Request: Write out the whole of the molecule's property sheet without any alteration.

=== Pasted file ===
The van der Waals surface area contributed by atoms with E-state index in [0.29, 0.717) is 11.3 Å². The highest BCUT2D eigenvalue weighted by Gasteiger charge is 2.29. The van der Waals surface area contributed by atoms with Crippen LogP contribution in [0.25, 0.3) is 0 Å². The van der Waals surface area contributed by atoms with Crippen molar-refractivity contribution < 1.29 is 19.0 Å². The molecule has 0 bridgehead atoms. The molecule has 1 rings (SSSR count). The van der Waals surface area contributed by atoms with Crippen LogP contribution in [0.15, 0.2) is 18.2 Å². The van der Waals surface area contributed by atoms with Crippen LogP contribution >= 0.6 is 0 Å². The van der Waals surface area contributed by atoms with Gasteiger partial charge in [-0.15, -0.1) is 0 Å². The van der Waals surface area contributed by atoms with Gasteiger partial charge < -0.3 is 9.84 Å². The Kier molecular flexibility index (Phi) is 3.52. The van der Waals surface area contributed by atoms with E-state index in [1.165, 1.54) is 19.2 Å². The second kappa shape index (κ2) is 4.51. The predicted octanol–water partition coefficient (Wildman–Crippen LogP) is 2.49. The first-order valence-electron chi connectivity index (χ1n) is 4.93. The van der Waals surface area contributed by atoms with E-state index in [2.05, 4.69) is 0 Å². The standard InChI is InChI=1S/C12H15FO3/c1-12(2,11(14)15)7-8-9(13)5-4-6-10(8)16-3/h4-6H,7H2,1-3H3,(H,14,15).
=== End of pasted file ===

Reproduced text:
The van der Waals surface area contributed by atoms with E-state index in [0.29, 0.717) is 11.3 Å². The highest BCUT2D eigenvalue weighted by Gasteiger charge is 2.29. The van der Waals surface area contributed by atoms with Crippen LogP contribution in [0.25, 0.3) is 0 Å². The van der Waals surface area contributed by atoms with Crippen molar-refractivity contribution < 1.29 is 19.0 Å². The molecule has 0 bridgehead atoms. The molecule has 1 rings (SSSR count). The van der Waals surface area contributed by atoms with Crippen LogP contribution in [0.15, 0.2) is 18.2 Å². The van der Waals surface area contributed by atoms with Crippen LogP contribution >= 0.6 is 0 Å². The van der Waals surface area contributed by atoms with Gasteiger partial charge in [-0.15, -0.1) is 0 Å². The van der Waals surface area contributed by atoms with Gasteiger partial charge < -0.3 is 9.84 Å². The Kier molecular flexibility index (Phi) is 3.52. The van der Waals surface area contributed by atoms with E-state index in [1.165, 1.54) is 19.2 Å². The second kappa shape index (κ2) is 4.51. The predicted octanol–water partition coefficient (Wildman–Crippen LogP) is 2.49. The first-order valence-electron chi connectivity index (χ1n) is 4.93. The van der Waals surface area contributed by atoms with E-state index in [2.05, 4.69) is 0 Å². The standard InChI is InChI=1S/C12H15FO3/c1-12(2,11(14)15)7-8-9(13)5-4-6-10(8)16-3/h4-6H,7H2,1-3H3,(H,14,15).